The entrance to Clapham High School where a Grade 11 boy learner fell sick and died. Picture: Oupa Mokoena/African News Agency (ANA)
The entrance to Clapham High School where a Grade 11 boy learner fell sick and died. Picture: Oupa Mokoena/African News Agency (ANA)

Mental health in spotlight as three Gauteng learners die in one week

By Goitsemang Tlhabye Time of article published Sep 10, 2021

Share this article:

Pretoria - The deaths of three learners in Gauteng this week has once again shone the spotlight on the threat of mental health illnesses.

The tragedies took place just days before World Suicide Prevention Day, which is being commemorated today.

Education MEC Panyaza Lesufi has sent his condolences to the families of the learners.

Lesufi said his department had learnt of the death of a Grade 10 learner from Emadwaleni Secondary School in Soweto, with the initial reports indicating that the boy hanged himself after quarrelling with his parents.

His body was found next to a park near his home and was removed by Gauteng Pathology Services. The department reported that investigations by the police to determine the circumstances surrounding the death were ongoing.

The second suspected suicide case was that of a Grade 7 learner from PS Fourie Primary School in Eersterust, east of Pretoria.

It is alleged that the boy took his own life. He had not attended classes since the beginning of the third term on July 26.

The third death was that of a Grade 11 boy learner from Clapham High School, also in Pretoria, who fell sick on the school grounds on Tuesday.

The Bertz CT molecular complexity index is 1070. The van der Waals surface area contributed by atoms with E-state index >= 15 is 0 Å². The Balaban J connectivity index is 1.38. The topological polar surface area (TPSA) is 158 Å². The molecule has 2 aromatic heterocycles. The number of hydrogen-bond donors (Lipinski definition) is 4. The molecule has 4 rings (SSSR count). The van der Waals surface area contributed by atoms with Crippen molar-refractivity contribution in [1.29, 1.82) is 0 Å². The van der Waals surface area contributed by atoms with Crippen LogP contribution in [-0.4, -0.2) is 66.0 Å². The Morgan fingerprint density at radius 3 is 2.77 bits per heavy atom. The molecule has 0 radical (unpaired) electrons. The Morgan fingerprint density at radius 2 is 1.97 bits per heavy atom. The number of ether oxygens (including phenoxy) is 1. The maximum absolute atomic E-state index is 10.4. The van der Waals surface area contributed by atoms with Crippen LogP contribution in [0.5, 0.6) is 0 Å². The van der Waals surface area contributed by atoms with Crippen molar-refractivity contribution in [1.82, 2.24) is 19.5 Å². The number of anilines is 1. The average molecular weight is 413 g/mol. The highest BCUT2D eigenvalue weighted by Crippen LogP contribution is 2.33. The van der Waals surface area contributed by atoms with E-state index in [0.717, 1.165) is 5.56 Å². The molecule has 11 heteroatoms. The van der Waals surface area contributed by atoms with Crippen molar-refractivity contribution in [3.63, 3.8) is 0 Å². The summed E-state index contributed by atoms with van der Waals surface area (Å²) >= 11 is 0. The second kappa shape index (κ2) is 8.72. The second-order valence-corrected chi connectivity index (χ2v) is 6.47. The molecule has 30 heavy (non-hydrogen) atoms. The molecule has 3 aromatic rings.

The cause of death was not specified, but according to the department, he collapsed while playing soccer.

Despite his parents and an ambulance being called immediately, the learner reportedly died at Muelmed Hospital in Arcadia the same day.

“We are deeply saddened by these untimely deaths, and wish to convey our condolences to the families who lost their children in these three different incidents.

“We mourn with the families, friends, teachers and fellow learners. There are no adequate words to express our sorrow at the loss of a child. We hope that the families will find comfort in the knowledge that we, too, share their loss,” said Lesufi.

The South African Depression and Anxiety Group said suicide in South Africa had been an ongoing concern long before the Covid-19 pandemic.

The group said the problem was particularly prevalent among men, who were four times more likely to die by suicide than women.

It said the pandemic had had a direct impact on the population’s mental health since the start of the national lockdown.

Pretoria News

Share this article: